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Mercedes-Benz unveils its revamped G-Class


The all-new G-Class makes its public debut at the Detroit auto show in G550 form. Completely redeveloped and fitted with a 4.0-liter V8 biturbo gasoline engine offering 427ps and 450 lb-ft of torque at 2,000rpm to 4,750rpm, despite near-identical looks to its predecessor plenty has changed for the Mercedes-Benz SUV.

Ford’s F150 pickup gets its first diesel motor


Developed by the powertrain team behind the 6.7-liter Power Stroke engine for super duty trucks, the all-new 3.0-liter V6 Power Stroke unit promises 250ps, 440 lb-ft of torque, and an anticipated 5175kg of towing capacity.

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In light of Fisker's solid-state battery breakthrough and claims of a one minute charge time, will this electric vehicle technology development kick-start mass BEV uptake? 


GM celebrates 50 years of hydrogen fuel cell development

This year marks 50 years since General Motors developed its Electrovan, the world’s first hydrogen-powered fuel cell vehicle, which was used as a rolling testbed to explore hydrogen as a method of vehicle propulsion.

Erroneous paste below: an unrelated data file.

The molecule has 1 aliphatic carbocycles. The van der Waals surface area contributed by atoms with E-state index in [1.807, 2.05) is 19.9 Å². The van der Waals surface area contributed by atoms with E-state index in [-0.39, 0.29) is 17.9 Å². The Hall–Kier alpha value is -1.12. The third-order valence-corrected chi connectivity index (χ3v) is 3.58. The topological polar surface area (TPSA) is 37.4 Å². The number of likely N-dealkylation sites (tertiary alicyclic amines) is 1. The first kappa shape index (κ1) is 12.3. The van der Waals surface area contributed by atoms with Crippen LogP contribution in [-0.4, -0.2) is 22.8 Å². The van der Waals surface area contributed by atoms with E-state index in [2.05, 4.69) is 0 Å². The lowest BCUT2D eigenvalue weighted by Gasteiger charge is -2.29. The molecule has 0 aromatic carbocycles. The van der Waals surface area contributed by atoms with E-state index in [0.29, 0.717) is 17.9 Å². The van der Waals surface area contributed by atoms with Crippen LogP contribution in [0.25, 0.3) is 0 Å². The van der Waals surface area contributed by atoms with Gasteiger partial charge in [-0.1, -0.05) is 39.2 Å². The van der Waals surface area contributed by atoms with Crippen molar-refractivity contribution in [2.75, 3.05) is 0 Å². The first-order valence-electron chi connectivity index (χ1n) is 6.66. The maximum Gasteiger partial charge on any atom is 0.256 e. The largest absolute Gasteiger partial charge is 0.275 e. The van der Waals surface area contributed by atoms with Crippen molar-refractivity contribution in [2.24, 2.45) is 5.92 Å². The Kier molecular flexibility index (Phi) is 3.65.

Electrovan project manager Floyd Wyczalek, who headed up a 200-strong team, said, “We had three shifts of people working on this project, which started in January 1966 and finished 10 months later. We had one running demo for the Progress of Power press conference in October that year.”

“Fuel cell durability was tested over a period of several months in a test cell. Driving acceleration and top speed tests were conducted on a chassis dynamometer,” Wyczalek added.

Since then GM has invested more than US$2.5bn in hydrogen fuel cell technology. It is among the patent leaders, along with Honda, which has been its collaborator since 2013 in developing a next-generation system that will be much more powerful and only a fraction of the size of the equipment-crammed Electrovan, which had room only for a driver and two passengers.

Following the end of the project, the Electrovan was stored in a warehouse in Pontiac, Michigan, for 31 years before it was rediscovered in 2001 after which it was assigned for use in fuel cell displays and loaned to museums when it was not at home in the GM Heritage Center in Sterling Heights in Michigan.

November 2, 2016

2 November 2016


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